ByJason Nawara, writer at
Jason Nawara

This is one hell of a conundrum. On one hand, you have Georges St-Pierre walking away from the UFC in his prime due to what he described as (to paraphrase nicely) lax drug testing, but now you have fighters popping left and right while they maintain their relative innocence.

Let's look back on murkier times. Here's one of the many things he said over two years ago:

"I think this is a big problem in the sport. Remember, because I'm an athlete, I have information internally and I know what happens. If you begin to test everyone, how (many) will be caught? I do not want to speak in public and I'm not accusing anyone, but the image of the sport may be affected."

Now Mystic is being validated. USADA's implementation into the has caught a shocking number of fighters, including Yoel Romero, Jon Jones and Brock Lesnar. Those are some damn big names. And, as you can imagine, we're leaving off a large list of lesser names.

But, confusion still reigns. The issue the athletes have, however, is that USADA is not working closely enough with them to provide lists of banned substances, and in the case of banned substances, the penalties are proving incredibly harsh, to the point where careers are being put in jeopardy.

The 38-year-old Lyoto Machida is now banned from fighting until October, 2017 for what he says is a miscommunication:

"First of all, I want to say that I am very disappointed in USADA. I think this is all extremely unfair. I take the blame for 7-Keto. It wasn’t a banned substance since I bought it over the counter in a supplement store when it stated on it’s label 60 vegetarian capsules. For me, USADA didn’t give us proper instructions and I think they failed in educating us about everything. To be honest, they only sent me a list of banned supplements after my suspension, two days later. But before, when it was supposed to be, it didn’t happen. When UFC brought USADA in, I thought it was to instruct and educate all the fighters. Instead they came in to punish in an unreasonable fashion. So they came to the academy and I explained everything and disclosed everything during the test. I didn't know it was banned substance. Unfortunately, they didn’t see my honesty."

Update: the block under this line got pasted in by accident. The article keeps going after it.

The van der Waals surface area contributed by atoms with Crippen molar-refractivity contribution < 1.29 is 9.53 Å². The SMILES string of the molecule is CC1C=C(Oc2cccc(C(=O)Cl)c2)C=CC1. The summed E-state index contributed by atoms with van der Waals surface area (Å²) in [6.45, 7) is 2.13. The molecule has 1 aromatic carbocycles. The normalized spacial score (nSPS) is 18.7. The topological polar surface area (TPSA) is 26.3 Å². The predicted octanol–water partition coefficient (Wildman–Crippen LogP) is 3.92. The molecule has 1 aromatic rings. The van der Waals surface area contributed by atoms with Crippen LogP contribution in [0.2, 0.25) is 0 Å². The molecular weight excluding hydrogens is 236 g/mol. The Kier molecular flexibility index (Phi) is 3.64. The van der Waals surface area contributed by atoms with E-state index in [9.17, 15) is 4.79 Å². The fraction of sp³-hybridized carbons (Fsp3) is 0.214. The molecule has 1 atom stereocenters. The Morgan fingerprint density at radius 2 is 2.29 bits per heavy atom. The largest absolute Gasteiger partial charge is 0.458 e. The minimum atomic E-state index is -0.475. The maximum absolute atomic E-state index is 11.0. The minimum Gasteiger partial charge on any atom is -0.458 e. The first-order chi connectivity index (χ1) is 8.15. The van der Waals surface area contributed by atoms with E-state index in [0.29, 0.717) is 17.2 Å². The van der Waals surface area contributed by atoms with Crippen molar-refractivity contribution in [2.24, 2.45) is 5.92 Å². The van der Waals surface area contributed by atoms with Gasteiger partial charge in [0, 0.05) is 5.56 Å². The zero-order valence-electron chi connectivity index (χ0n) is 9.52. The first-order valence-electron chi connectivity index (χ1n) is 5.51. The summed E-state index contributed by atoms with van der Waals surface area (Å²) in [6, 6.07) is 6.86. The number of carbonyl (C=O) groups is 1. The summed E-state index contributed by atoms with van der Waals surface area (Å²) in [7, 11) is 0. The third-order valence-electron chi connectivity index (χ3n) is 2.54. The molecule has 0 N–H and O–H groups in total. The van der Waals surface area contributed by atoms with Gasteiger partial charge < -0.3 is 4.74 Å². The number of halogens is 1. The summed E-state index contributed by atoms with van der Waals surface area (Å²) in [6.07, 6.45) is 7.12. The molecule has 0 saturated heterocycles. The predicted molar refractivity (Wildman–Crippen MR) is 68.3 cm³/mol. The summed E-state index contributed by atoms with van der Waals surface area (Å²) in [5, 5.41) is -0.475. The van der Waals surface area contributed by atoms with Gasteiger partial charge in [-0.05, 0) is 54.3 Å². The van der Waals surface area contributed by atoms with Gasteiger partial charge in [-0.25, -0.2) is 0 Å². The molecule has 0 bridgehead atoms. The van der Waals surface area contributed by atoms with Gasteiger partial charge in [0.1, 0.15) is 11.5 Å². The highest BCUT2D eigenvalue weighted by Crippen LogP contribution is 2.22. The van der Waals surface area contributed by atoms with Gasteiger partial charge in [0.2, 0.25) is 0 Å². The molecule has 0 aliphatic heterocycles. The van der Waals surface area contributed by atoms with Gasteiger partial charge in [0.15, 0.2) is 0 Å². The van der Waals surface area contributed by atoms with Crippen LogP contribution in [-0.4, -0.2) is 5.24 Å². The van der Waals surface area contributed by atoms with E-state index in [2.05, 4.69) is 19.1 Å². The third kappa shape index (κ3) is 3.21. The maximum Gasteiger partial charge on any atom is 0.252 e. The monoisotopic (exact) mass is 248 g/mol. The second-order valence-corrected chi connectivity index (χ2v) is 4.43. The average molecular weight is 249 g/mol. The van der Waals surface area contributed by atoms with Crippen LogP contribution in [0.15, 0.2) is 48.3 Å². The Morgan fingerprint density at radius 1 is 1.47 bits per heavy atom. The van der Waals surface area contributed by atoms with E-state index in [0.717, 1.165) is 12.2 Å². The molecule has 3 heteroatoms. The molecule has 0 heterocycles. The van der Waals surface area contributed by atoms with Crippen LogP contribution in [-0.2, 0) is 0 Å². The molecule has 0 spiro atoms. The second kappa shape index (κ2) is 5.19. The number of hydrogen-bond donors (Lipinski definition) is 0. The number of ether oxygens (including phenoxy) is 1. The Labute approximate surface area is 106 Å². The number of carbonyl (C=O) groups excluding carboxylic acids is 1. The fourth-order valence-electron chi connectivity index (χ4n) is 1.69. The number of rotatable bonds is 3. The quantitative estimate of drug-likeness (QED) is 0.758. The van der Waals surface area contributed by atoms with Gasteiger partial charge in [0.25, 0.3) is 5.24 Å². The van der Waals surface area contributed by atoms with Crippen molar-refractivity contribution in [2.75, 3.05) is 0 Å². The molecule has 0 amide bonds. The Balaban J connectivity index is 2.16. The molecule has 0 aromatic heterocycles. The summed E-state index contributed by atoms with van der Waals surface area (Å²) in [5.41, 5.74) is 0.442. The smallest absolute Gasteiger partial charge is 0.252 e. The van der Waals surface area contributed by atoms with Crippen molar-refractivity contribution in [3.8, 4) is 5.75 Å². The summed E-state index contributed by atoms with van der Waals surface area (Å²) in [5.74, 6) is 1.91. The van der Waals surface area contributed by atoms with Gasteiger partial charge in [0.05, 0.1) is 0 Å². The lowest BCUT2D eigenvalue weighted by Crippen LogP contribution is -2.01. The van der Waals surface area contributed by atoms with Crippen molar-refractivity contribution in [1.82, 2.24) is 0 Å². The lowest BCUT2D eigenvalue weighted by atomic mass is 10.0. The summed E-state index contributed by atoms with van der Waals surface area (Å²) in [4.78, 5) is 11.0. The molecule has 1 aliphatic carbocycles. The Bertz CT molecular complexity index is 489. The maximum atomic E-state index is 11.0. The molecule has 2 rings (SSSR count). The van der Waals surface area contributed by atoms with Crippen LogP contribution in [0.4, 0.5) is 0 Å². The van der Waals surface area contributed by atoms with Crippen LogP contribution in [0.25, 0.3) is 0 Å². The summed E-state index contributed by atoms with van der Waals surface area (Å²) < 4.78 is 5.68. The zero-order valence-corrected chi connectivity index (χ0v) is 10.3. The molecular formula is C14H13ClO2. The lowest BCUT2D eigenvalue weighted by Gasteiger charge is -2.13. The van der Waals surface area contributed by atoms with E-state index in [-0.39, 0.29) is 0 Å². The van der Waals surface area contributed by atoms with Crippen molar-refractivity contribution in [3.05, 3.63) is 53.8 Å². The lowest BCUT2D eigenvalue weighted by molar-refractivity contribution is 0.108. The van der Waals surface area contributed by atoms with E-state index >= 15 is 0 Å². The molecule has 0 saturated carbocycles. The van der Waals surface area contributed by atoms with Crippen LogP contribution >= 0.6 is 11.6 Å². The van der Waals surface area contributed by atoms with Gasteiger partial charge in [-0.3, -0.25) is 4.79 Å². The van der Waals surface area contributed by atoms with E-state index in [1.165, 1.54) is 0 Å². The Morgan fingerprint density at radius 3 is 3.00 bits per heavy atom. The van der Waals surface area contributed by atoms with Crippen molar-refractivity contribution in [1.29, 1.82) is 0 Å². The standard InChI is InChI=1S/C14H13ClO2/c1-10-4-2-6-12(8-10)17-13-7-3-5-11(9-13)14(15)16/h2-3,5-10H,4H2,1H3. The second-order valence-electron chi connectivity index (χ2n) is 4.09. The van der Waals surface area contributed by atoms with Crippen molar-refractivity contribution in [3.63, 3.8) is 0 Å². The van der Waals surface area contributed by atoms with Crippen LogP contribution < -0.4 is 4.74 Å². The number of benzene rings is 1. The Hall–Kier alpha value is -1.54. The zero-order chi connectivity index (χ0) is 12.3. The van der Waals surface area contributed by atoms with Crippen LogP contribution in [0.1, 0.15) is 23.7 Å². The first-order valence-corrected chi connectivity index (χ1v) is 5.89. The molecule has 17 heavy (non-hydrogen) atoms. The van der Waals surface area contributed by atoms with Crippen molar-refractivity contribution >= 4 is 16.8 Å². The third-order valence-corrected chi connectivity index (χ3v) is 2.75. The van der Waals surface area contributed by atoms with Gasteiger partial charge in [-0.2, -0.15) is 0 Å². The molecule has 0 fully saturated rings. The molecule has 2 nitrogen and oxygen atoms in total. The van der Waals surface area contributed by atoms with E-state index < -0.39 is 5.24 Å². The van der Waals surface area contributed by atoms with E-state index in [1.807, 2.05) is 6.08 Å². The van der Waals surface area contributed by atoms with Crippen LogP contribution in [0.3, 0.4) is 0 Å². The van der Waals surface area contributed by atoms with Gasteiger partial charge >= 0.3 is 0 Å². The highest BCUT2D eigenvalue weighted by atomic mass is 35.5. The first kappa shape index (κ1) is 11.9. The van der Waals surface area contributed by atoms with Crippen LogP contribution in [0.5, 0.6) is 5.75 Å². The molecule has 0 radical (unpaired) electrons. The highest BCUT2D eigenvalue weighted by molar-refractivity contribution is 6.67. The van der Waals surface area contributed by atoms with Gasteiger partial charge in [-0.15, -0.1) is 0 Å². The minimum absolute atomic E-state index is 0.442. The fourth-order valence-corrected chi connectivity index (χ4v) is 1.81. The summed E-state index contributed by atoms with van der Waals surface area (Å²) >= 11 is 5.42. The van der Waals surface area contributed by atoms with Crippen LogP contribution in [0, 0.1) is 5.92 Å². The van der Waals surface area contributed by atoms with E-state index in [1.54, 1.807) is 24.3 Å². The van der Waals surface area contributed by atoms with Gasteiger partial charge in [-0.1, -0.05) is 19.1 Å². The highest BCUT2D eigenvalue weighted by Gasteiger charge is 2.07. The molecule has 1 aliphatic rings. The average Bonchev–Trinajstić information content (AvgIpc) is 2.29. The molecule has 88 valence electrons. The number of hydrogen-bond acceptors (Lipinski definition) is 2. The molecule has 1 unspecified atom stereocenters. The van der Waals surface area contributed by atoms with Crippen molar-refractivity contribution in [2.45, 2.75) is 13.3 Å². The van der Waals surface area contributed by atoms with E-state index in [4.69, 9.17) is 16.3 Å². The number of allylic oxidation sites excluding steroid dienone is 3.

The general consensus is that these sentences are far too harsh, especially when someone like , who came to USADA with this information after he found out the substance was banned after the fact, is unable to appeal. He faces the potential for an increased sentence if he's ruled against for a second time.

"I came from two losses in a row. I was very hard training at that moment and so stressed. I used that for stress relief. I didn’t know that. My intention was in a good way. How could I take this supplement to the fight if I know it was banned? How? Somebody on a good conscious didn't do that at all. I took the supplement. I have two witness when I took it in my room and I knew that I would get blood test anytime. I took them because I didn’t know. So, I take the blame, made mistake, Okay, I get it. But I think it was extremely unfair to punish me like that."

No one can deny cleaning up the sport is a good thing, but there has to be some sort of context and working with fighters if USADA isn't going to overreach and ironically, affect the sport negatively.


Latest from our Creators